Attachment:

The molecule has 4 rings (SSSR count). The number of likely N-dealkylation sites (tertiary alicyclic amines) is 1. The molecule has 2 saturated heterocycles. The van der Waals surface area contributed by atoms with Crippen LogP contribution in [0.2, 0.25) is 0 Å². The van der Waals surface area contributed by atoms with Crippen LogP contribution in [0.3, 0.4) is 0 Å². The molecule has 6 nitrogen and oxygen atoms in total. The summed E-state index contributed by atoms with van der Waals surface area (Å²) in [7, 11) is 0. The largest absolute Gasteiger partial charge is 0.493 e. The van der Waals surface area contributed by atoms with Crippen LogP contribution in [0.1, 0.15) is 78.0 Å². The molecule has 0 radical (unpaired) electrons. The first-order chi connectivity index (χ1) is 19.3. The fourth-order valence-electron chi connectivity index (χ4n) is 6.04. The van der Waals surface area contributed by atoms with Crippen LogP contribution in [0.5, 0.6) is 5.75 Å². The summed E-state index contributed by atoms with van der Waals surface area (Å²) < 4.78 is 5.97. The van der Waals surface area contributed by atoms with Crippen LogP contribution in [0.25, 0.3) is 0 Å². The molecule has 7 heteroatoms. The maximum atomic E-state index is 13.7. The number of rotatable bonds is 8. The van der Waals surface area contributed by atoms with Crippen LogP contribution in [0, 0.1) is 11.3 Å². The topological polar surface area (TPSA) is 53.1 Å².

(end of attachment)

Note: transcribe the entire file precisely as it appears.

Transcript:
The molecule has 4 rings (SSSR count). The number of likely N-dealkylation sites (tertiary alicyclic amines) is 1. The molecule has 2 saturated heterocycles. The van der Waals surface area contributed by atoms with Crippen LogP contribution in [0.2, 0.25) is 0 Å². The van der Waals surface area contributed by atoms with Crippen LogP contribution in [0.3, 0.4) is 0 Å². The molecule has 6 nitrogen and oxygen atoms in total. The summed E-state index contributed by atoms with van der Waals surface area (Å²) in [7, 11) is 0. The largest absolute Gasteiger partial charge is 0.493 e. The van der Waals surface area contributed by atoms with Crippen LogP contribution in [0.1, 0.15) is 78.0 Å². The molecule has 0 radical (unpaired) electrons. The first-order chi connectivity index (χ1) is 19.3. The fourth-order valence-electron chi connectivity index (χ4n) is 6.04. The van der Waals surface area contributed by atoms with Crippen LogP contribution in [0.5, 0.6) is 5.75 Å². The summed E-state index contributed by atoms with van der Waals surface area (Å²) < 4.78 is 5.97. The van der Waals surface area contributed by atoms with Crippen LogP contribution in [0.25, 0.3) is 0 Å². The molecule has 7 heteroatoms. The maximum atomic E-state index is 13.7. The number of rotatable bonds is 8. The van der Waals surface area contributed by atoms with Crippen LogP contribution in [0, 0.1) is 11.3 Å². The topological polar surface area (TPSA) is 53.1 Å².